Skin and Body Protection: An appropriately-sized lab coat must be worn and buttoned to its full length. Laboratory coat sleeves must be of sufficient length to prevent skin exposure while wearing gloves. Full length pants and closed-toe shoes must be worn at all times by the individual conducting the work, and by all others within the laboratory. No portion of the body should be exposed. Coat material should be cotton, polyester or a blend of the two. Nomex coats should not be worn as the acid will penetrate the material.

When handling concentrated HF a vinyl, or other chemical resistant (Tychem), lab apron should be worn over the protection listed.

Glove selection: Concentrated HF - wear heavy (22 mil) nitrile or neoprene gloves when working with concentrated (49%) HF. These gloves should have a long cuff, coming up the forearm. Check chemical compatibility of gloves for other reagents used while handling HF.
Dilute HF - disposable gloves (5 mil) can be used but should be doubled (one size larger over the normal size) when using dilute (<20%) HF. Outer glove can be removed and replaced if incidental contact is detected. After handling HF, remove gloves and wash hands with soap and water. 

If direct contact is anticipated, consult with EH&S to identify appropriate protective gloves.

Adding Hydrofluoric Acid to LHAT

The hazard assessment tool does not expressly cover hydrofluoric acid use, only the general use of corrosives. It is UCSC policy to add a custom hazard to the assessment of any lab conducting work with HF. The following information should be added to the "Custom Laboratory Activities" section of LHAT. Note that lab members are still required to take the in person training for HF use.

Lab Activity

Potential Hazards

Active Researchers PPE

Adjacent Individuals PPE
Working with dilute HF (<20% hydrofluoric acid)
  • Delayed pain, skin irritation and tissue
    damage within 24 hours or longer.
  • Chemical-resistant gloves (double gloving)
  • Lab coat
  • Chemical splash goggles
  • Lab coat
  • Chemical splash goggles
Working with concentrated HF (>20% hydrofluoric acid)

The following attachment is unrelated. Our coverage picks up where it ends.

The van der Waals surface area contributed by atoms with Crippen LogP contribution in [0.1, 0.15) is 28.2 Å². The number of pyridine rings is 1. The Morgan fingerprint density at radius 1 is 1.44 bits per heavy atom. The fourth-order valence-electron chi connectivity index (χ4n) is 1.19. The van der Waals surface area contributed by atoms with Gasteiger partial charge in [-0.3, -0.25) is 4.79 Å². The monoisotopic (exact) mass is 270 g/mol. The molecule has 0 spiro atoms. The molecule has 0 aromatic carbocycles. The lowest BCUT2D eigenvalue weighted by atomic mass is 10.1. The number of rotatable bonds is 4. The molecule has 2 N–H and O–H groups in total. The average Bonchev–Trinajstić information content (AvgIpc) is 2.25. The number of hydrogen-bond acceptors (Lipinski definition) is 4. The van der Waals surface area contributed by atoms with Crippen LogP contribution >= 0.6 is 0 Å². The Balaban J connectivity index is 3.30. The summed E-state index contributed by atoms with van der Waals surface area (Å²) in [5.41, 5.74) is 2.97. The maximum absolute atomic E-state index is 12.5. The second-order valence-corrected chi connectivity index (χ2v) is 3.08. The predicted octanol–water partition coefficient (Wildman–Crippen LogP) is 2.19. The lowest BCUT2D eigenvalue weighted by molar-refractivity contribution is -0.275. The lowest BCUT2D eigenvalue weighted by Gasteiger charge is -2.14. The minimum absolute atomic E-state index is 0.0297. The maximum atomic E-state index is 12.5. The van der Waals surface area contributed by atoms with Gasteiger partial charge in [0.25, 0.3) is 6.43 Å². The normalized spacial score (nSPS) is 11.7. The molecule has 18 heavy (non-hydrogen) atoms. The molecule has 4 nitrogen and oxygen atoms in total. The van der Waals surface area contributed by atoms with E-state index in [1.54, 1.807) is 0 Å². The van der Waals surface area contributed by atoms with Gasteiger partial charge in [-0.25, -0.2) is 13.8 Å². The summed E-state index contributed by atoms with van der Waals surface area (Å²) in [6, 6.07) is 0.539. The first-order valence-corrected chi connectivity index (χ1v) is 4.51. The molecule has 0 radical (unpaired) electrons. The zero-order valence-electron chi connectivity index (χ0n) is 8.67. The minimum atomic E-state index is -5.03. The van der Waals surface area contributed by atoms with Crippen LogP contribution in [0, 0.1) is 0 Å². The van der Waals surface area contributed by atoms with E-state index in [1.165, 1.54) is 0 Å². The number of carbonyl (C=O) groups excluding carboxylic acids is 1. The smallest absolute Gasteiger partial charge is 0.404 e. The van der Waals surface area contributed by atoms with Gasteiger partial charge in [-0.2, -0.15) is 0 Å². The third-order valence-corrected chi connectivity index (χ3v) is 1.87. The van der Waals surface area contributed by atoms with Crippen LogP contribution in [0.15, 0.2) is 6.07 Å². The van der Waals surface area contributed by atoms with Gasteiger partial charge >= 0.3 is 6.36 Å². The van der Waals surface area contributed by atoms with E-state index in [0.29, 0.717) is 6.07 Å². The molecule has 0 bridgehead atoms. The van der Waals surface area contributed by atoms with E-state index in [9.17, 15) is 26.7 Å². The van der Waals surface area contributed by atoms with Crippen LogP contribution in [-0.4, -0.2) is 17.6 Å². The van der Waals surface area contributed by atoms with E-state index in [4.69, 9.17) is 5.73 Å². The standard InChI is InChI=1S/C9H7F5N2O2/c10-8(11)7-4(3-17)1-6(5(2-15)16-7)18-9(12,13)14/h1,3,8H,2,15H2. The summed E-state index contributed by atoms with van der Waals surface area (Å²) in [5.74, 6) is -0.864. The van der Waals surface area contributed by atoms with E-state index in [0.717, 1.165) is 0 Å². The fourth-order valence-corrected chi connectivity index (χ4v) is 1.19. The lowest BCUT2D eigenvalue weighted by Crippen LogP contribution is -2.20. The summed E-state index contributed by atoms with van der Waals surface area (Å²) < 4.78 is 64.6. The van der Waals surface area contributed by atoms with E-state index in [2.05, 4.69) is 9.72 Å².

• Immediate pain and severe tissue damage.
  • Possible systemic toxicity (hypocalcemia).
  • Chemical-resistant apron
  • Chemical-resistant gloves (22 mil, long cuff)
  • Lab coat
  • Chemical splash goggles
  • Lab coat
  • Chemical splash goggles

The chemical resistance of Ryton® PPS is well known to be outstanding, even at elevated temperatures. However, being an organic polymer, PPS can be affected by some chemicals under certain conditions. Over the years, we have accumulated a large database on exposure of Ryton® PPS to a wide variety of chemicals. Although it is not possible to test every chemical, we have seen that chemicals having similar structures and/or properties tend to have similar effects on Ryton® PPS compounds. Therefore, we are able to provide some general advice about the compatibility of Ryton® PPS molding and extrusion compounds with entire classes of chemicals.

Chemical resistance properties among the various Ryton® PPS compounds are quite similar with limited exceptions: acids may have greater impact on compounds containing mineral fillers; certain glass-fiber reinforced grades of Ryton® PPS compounds are specially formulated for superior performance hot water.

Performance will vary depending on particular chemicals used, particular conditions of service and particular compounds used. Temperature and duration of exposure are critical factors that must be considered when determining the degree of chemical resistance required for a particular application. If you require further information, our technical experts can provide opinions about the compatibility of Ryton® PPS compounds or Ryton® PPS Alloy compounds with particular chemical environments.